Brief Reflections on Flipping the College Classroom

By Jeffrey Anderson, William Young and Teresa Franklin.

Published by Journal of the World Universities Forum

Format Price
Article: Print $US10.00
Published online: March 7, 2014 $US5.00

In this article, we describe the flipped classroom, which reverses the traditional instructional approach. In the flipped classroom, students watch instructional videos or review teacher-created instructional materials at home. These instructional videos replace the traditional in-class lecture. Afterwards, students participate in learning exercises in class with the instructor’s help. This replaces the homework assignments traditionally reviewed outside of class time. The flipped classroom is not a method, but rather a philosophy to maximize the value of the time students spend in class. The philosophies behind flipping the classroom are that teachers can spend time working with students who need their help during class time, and that students can work together to solve problems instead of sitting at home, alone with work they might not understand and with nobody to ask for help. By minimizing lecture time, the flipped model provides more interaction between the student and the teacher. It enhances this interaction, freeing time for the instructor to lead learning activities and provide individualized instruction as needed. The flipped classroom provides a higher level of learning. When students view lectures outside of class, they are better able to understand and remember course concepts. When students review lectures before class, they can approach class time with a baseline level of knowledge. During class time, through exercises and discussions, students can learn more effectively by applying these course concepts and analyzing situations with some base knowledge as a point of reference. Throughout the article, we will describe experiences “flipping” an undergraduate management class, technology options for preparing online lecture content, and strategies for creating in-class learning exercises and group discussion tactics. Finally, we will review lessons learned from “flipping” the classroom.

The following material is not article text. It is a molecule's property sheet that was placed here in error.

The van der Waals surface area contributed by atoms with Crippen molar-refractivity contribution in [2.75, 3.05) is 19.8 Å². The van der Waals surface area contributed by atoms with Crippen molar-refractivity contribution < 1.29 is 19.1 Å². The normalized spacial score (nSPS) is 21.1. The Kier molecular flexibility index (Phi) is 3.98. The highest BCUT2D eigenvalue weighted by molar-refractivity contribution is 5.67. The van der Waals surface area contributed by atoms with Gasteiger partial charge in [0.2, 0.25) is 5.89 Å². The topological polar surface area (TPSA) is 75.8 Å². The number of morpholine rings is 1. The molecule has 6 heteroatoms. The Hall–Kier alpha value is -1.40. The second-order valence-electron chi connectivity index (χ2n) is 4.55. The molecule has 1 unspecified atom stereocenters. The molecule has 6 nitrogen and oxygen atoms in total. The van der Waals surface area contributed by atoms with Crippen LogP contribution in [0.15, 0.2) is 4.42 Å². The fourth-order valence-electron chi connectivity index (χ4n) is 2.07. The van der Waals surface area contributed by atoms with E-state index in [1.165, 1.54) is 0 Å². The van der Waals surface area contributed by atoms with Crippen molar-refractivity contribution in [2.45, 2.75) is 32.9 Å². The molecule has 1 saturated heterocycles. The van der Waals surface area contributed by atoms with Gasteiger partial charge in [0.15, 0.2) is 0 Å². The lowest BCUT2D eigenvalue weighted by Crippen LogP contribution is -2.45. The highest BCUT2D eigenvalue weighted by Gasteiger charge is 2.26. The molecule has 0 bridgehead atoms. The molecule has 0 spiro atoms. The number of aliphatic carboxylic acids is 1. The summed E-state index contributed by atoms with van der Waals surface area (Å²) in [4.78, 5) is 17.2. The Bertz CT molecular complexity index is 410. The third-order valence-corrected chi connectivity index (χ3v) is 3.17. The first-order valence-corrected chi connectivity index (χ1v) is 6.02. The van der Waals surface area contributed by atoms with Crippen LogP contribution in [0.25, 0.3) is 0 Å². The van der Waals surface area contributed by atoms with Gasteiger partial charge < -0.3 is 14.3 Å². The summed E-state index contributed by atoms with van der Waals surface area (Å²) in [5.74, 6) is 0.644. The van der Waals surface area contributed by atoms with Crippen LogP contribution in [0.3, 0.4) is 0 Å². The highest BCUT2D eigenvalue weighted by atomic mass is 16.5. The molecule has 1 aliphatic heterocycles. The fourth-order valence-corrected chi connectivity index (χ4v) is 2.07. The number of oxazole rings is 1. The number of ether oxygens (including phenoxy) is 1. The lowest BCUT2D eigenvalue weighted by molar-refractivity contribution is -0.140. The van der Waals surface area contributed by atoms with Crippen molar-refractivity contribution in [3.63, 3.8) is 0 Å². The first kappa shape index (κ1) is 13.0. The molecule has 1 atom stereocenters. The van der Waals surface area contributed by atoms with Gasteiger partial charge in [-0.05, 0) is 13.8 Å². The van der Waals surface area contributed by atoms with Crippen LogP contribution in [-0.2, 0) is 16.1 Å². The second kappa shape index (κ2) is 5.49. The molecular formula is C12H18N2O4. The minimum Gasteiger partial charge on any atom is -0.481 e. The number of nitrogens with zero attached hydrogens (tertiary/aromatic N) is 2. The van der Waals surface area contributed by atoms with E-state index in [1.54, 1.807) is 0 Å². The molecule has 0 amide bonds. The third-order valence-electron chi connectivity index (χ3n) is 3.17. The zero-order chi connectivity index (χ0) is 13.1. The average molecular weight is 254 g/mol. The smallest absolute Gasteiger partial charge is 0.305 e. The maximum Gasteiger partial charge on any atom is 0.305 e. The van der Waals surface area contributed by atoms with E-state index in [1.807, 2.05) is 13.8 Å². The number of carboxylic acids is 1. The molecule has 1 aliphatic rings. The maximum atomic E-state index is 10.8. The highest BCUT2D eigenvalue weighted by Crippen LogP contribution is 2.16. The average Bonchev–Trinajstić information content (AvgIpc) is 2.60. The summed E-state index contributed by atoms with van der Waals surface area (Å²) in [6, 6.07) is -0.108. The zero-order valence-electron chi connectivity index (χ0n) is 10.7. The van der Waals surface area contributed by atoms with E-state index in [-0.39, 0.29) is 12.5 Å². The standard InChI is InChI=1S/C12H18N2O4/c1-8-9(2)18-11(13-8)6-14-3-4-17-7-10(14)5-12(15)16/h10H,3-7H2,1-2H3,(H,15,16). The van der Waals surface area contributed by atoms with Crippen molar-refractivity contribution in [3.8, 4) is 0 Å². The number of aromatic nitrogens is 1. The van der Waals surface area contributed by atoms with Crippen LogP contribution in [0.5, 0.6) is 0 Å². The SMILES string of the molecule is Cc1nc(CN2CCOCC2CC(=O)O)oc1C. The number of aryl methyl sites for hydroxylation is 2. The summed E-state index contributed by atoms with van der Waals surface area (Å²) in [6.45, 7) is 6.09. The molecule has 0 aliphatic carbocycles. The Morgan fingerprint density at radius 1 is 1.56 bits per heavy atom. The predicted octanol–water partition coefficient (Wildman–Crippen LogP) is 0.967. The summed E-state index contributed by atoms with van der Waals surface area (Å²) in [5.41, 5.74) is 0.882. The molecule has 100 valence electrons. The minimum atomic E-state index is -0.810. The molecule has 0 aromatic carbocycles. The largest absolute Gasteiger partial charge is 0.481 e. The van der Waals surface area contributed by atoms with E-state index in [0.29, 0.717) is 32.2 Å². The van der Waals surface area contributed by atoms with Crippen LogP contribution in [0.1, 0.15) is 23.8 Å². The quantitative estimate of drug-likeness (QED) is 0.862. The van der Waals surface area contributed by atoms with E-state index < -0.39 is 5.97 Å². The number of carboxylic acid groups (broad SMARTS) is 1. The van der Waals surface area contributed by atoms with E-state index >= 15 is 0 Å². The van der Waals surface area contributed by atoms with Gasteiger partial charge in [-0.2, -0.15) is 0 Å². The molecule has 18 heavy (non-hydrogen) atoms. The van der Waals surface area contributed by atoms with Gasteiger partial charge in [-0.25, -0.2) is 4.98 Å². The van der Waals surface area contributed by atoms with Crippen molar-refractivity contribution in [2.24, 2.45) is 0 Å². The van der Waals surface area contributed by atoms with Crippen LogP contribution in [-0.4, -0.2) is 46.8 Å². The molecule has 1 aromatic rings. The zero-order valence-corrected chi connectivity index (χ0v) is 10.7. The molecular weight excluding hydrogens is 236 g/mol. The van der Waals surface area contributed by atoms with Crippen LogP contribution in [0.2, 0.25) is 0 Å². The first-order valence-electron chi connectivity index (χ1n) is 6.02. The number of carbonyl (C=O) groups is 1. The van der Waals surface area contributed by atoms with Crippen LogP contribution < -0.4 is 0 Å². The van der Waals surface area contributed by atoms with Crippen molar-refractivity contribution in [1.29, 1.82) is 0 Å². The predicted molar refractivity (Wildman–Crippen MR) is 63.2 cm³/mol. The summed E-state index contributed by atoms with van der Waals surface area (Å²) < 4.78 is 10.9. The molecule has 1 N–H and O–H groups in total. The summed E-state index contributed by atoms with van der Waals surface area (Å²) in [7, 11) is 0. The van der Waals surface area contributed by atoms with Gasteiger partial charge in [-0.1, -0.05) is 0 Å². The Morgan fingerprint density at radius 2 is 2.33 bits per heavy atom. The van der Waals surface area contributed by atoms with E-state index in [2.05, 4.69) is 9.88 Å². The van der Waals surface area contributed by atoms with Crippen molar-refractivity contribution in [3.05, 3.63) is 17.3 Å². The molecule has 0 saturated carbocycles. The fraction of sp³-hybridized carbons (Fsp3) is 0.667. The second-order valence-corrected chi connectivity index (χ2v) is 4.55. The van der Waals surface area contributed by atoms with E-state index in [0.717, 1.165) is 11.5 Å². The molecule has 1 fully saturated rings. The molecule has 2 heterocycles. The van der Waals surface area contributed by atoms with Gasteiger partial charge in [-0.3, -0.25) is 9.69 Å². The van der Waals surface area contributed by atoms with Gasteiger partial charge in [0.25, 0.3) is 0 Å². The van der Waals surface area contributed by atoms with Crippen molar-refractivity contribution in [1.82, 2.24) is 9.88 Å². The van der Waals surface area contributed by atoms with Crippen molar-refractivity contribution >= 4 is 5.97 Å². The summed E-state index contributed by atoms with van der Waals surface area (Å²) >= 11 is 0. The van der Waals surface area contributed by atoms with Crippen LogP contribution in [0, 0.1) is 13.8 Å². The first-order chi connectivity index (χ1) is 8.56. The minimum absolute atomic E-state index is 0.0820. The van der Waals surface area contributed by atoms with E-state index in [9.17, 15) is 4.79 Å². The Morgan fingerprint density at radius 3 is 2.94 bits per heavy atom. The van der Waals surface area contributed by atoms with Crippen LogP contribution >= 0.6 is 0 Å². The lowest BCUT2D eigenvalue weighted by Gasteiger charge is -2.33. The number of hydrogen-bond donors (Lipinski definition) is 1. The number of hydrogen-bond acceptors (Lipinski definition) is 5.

Keywords: Student Engagement, Active Learning, Flipped Classroom, Inverted Classroom, Instructional Pedagogy, Lecture Capture

Journal of the World Universities Forum, Volume 6, Issue 3, March 2014, pp.21-29. Article: Print (Spiral Bound). Published online: March 7, 2014 (Article: Electronic (PDF File; 235.312KB)).

Jeffrey Anderson

Instructor, College of Business, Ohio University, Athens, Ohio, USA

Jeffrey is an instructor at Ohio University where he has taught management and management information systems classes since 1989. In addition to teaching management principles, Jeffrey directs the Ohio International Consulting Program, where multi-cultural teams work on international consulting engagements with companies that have operations in Ohio. He has helped develop, deliver, and lead business training programs which have trained over 2,000 information technology consultants for a major European firm. Professor Anderson is an active academic advisor and was awarded as the Outstanding Faculty Advisor for Ohio University during the 2009-2010 academic year.

Dr. William Young

Assistant Professor, Operations Management, Ohio University, Athens, OH, USA

William is an assistant professor of operations management in the management department at Ohio University's College of Business. He is also the director of the online master's program for business administration and is a site director in the Global Consulting Program (GCP) in Ohio’s College of Business. He has earned a doctorate degree with a specialization in systems engineering from Ohio University in 2010. Young's primary research is focused on decision science theory, where he has developed and deployed a variety of statistical and machine learning based methodologies and applications.

Teresa Franklin

Professor, Instructional Technology, The Gladys W. and David H. Patton College of Education, Ohio University, Athens, OH, USA

Dr. Teresa Franklin is a professor of instructional technology, and she has a passion for teaching and learning through the integration of technology into curriculum that spans thirty-five years. Her research interests include the integration of technology through curriculum development, mobile technologies in the classroom such as cell phones and iPads, virtual learning environments, and games. Dr. Franklin has significant journal publications and textbooks that integrate technology into science and math as well, including Teaching Science for All Children (5th ed.), Virtual Games and Career Exploration and the Mobile School: Digital Communities Created by Mobile Learners.

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